We ran through several potential solutions, such as diverting all US traffic to our Ad Exchanges distributed around the world or doubling the number of servers we have in the region in the hope that the additional resources will carry us through the night. What we realised though was that many of the potential underlying problems, such as a malicious DDOS attack, could actually be made worse by diverting the traffic; infact, in some cases, this might actually broaden the problem.
There was only one solution we could identify that we knew would work, even if only for a short period of time, and that was a hard restart.
To buy some time I threw together a little script that would connect to each of our US Ad Exchanges and restart it. In the meantime James configured a cronjob, a sort of scheduled task runner, to restart all of our US Ad Exchanges every half hour.
As expected, there’s an XKCD for that. (There’s an XKCD for everything)
4:30Am came and went by the time we had our stopgap in place and we’d verified that it was having the required effect, but auctions were running, money was flowing, and we gladly crashed, grabbing a few hours of precious sleep.
Red Cards Across The Board
The job of Primary on Call ends at the start of the workday, as the team assemble for morning standup and production issues can be picked up by the team as a whole; but that doesn’t mean our story ends here.
As this post is about how we handle production incidents, I feel it is worth covering how my team approached investigating the incident and presumably, if you have read this far, you’re also curious what the issue dragging down our Ad Exchanges actually was.
As I walked into the office in the morning the team had already assembled at our Agile Board, where the team maintains the lifecycle of our User Story cards (White), Technical Development cards (green), Research cards (Blue) and when needed Incident cards (Red). Ad Exchanges that can’t stay up for longer than half an hour definitely qualifies as an incident, and so the team had already began to write up the suitable Incident card.
Usually an incident would require a single incident card, but the unique nature of this incident, the lack of any obvious root cause, left us with many questions and very few leads.
We chose not to leave anything off the table.
As you can see on the board, eight different red incident cards were written up. Each card represents a specific avenue of research which the team hoped would lead us to the source of the issue.
These cards ranged from verifying that this wasn’t a DDOS attack, to investigating the possibility of an AWS infrastructure incident and through to improving the the cronjob which was restarting the Ad Exchanges in order to stagger the restarts (rather than restart all Ad Exchanges in parallel) to reduce the commercial impact.
The first thing my team does when a incident kicks off is designate a Disruption Champion. The champion is a team member who volunteers to coordinate the response effort, acts as a single point of truth for all communication with the rest of the business and acts to ensure the team is responding well to the incident. An example of the kind of thing the Champion might take responsibility for is ensuring the team remains committed to our working agreements, as there is always a danger that the added stress of a production incident might cause us to relax our self discipline.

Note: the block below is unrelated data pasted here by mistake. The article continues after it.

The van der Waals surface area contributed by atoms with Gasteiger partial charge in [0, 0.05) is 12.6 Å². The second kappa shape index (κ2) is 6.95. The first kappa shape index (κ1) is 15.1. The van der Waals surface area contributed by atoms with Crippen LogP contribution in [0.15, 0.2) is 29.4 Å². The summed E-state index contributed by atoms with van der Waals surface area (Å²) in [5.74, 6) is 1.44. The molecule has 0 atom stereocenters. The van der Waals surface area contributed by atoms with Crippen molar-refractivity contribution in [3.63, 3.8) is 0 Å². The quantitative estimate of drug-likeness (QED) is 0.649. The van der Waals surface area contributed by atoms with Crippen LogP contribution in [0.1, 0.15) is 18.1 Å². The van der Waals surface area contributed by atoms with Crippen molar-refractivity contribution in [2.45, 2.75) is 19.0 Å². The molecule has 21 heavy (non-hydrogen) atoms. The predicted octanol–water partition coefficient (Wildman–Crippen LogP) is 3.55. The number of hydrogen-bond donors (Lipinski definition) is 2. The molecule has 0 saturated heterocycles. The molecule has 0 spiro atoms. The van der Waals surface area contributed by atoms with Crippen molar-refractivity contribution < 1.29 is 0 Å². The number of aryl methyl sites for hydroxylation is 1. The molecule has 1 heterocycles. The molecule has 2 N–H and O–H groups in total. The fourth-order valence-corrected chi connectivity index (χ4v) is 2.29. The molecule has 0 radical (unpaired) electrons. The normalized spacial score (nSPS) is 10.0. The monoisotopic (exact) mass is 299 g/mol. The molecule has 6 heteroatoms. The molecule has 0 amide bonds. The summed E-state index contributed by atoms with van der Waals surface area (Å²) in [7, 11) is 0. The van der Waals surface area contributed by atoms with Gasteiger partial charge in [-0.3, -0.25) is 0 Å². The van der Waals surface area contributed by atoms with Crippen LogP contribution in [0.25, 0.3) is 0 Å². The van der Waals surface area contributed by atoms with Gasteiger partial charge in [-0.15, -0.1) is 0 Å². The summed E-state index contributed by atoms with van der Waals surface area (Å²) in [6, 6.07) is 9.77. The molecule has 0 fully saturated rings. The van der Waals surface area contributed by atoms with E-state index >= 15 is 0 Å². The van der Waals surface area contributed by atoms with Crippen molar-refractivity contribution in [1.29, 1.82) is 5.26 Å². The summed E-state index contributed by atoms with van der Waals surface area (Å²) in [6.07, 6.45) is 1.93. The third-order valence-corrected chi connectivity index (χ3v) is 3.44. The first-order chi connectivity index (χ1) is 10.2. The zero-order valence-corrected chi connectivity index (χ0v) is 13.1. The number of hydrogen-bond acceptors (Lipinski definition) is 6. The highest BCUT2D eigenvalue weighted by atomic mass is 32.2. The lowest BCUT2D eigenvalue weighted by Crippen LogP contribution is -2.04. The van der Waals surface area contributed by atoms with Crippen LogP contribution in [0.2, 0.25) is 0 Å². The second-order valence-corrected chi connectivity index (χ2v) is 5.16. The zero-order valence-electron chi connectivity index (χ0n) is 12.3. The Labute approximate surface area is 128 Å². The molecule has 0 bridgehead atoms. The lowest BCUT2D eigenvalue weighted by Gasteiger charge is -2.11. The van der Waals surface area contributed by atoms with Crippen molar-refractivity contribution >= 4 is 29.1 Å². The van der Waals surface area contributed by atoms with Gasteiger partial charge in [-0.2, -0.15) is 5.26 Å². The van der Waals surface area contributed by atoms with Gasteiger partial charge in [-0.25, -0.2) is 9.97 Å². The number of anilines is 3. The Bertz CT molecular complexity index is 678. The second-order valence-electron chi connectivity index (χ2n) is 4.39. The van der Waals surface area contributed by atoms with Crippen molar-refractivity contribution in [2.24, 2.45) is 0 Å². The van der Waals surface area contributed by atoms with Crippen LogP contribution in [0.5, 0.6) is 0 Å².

Once a champion was anointed, the team was free to prioritise the different incident cards and divvy up the work. If you look closely you will spot a bunch of magnets with people’s faces, and you’ll also note they are laid out in pairs. As Unruly practices Pair programming, we mostly assign pairs to the cards we work on, incident cards are no exception.
Heaps of Heap Dumps
Of all the incident cards on the board, the card I was most curious about was the one titled Out of Memory, and I paired up with Tom to investigate.
As the topic of this post is the incident response, rather than the detailed investigation, I’ll give you the short version.
Tom and I were curious what caused the memory of the affected Ad Exchanges to spike, as we believed the lack of memory was the main cause of the service’s inability to process incoming traffic.
One of methods used to investigating memory buildups is taking a Heap Dump, which provide a snapshot of the memory allocation in the service at a specific point in time. Investigating multiple Heap Dumps by comparing them both to healthy Ad Exchanges, and to themselves at different stages of the failure state, unearthed an interesting pattern. It seemed we were predominantly accumulating certain types of Objects in memory at an unsustainable manner, predominantly the URI, Connection and HttpHost types.
This suggested something in our Ad Exchange was attempting to make HTTP connections to other services in our distributed system, but was unable to dispose of the memory it was allocating for this IO operation.
A Busy Highway Of Data
If this problem were exhibited across our system, we would have suspected a logical error resulting in a memory leak of some kind, but as this problem was only appearing in the US, we were skeptical the problem would be found at code level, as we would expect such a problem to appear across the board rather than in just one region.
To understand the complexity of this problem, it would help to understand the broad landscape in which our architecture is laid out.
We balance the traffic in each region between multiple Ad Exchanges and each Ad Exchange communicates independently with a variety of services, both co-located with our Ad Exchanges and third-party services operated by business partners of ours.